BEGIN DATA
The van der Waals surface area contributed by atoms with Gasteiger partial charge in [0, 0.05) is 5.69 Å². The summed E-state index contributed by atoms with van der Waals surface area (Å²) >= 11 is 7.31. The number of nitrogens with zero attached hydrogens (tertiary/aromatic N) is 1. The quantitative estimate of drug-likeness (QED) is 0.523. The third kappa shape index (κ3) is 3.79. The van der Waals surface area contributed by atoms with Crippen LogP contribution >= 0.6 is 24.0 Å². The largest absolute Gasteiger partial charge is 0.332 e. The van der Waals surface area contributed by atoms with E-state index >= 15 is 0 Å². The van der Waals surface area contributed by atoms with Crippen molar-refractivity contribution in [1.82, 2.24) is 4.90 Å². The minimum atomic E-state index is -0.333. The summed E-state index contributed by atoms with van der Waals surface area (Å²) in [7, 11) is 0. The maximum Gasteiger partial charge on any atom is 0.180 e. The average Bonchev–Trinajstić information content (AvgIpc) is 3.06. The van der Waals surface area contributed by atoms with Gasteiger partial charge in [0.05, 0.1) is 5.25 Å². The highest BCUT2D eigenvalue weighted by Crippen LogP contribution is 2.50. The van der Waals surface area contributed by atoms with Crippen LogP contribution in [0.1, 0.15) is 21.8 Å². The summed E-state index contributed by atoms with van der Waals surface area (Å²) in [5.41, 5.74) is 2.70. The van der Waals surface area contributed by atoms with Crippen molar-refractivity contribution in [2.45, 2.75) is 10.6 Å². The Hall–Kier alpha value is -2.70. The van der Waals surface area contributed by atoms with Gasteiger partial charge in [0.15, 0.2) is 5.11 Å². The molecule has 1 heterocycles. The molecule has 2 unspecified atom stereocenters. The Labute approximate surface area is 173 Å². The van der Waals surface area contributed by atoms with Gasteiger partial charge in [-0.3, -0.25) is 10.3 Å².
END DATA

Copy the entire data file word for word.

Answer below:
The van der Waals surface area contributed by atoms with Gasteiger partial charge in [0, 0.05) is 5.69 Å². The summed E-state index contributed by atoms with van der Waals surface area (Å²) >= 11 is 7.31. The number of nitrogens with zero attached hydrogens (tertiary/aromatic N) is 1. The quantitative estimate of drug-likeness (QED) is 0.523. The third kappa shape index (κ3) is 3.79. The van der Waals surface area contributed by atoms with Crippen LogP contribution >= 0.6 is 24.0 Å². The largest absolute Gasteiger partial charge is 0.332 e. The van der Waals surface area contributed by atoms with E-state index >= 15 is 0 Å². The van der Waals surface area contributed by atoms with Crippen molar-refractivity contribution in [1.82, 2.24) is 4.90 Å². The minimum atomic E-state index is -0.333. The summed E-state index contributed by atoms with van der Waals surface area (Å²) in [7, 11) is 0. The maximum Gasteiger partial charge on any atom is 0.180 e. The average Bonchev–Trinajstić information content (AvgIpc) is 3.06. The van der Waals surface area contributed by atoms with Gasteiger partial charge in [0.05, 0.1) is 5.25 Å². The highest BCUT2D eigenvalue weighted by Crippen LogP contribution is 2.50. The van der Waals surface area contributed by atoms with Crippen LogP contribution in [0.1, 0.15) is 21.8 Å². The summed E-state index contributed by atoms with van der Waals surface area (Å²) in [5.41, 5.74) is 2.70. The van der Waals surface area contributed by atoms with Crippen molar-refractivity contribution in [2.45, 2.75) is 10.6 Å². The Hall–Kier alpha value is -2.70. The van der Waals surface area contributed by atoms with Gasteiger partial charge in [0.15, 0.2) is 5.11 Å². The molecule has 1 heterocycles. The molecule has 2 unspecified atom stereocenters. The Labute approximate surface area is 173 Å². The van der Waals surface area contributed by atoms with Gasteiger partial charge in [-0.3, -0.25) is 10.3 Å².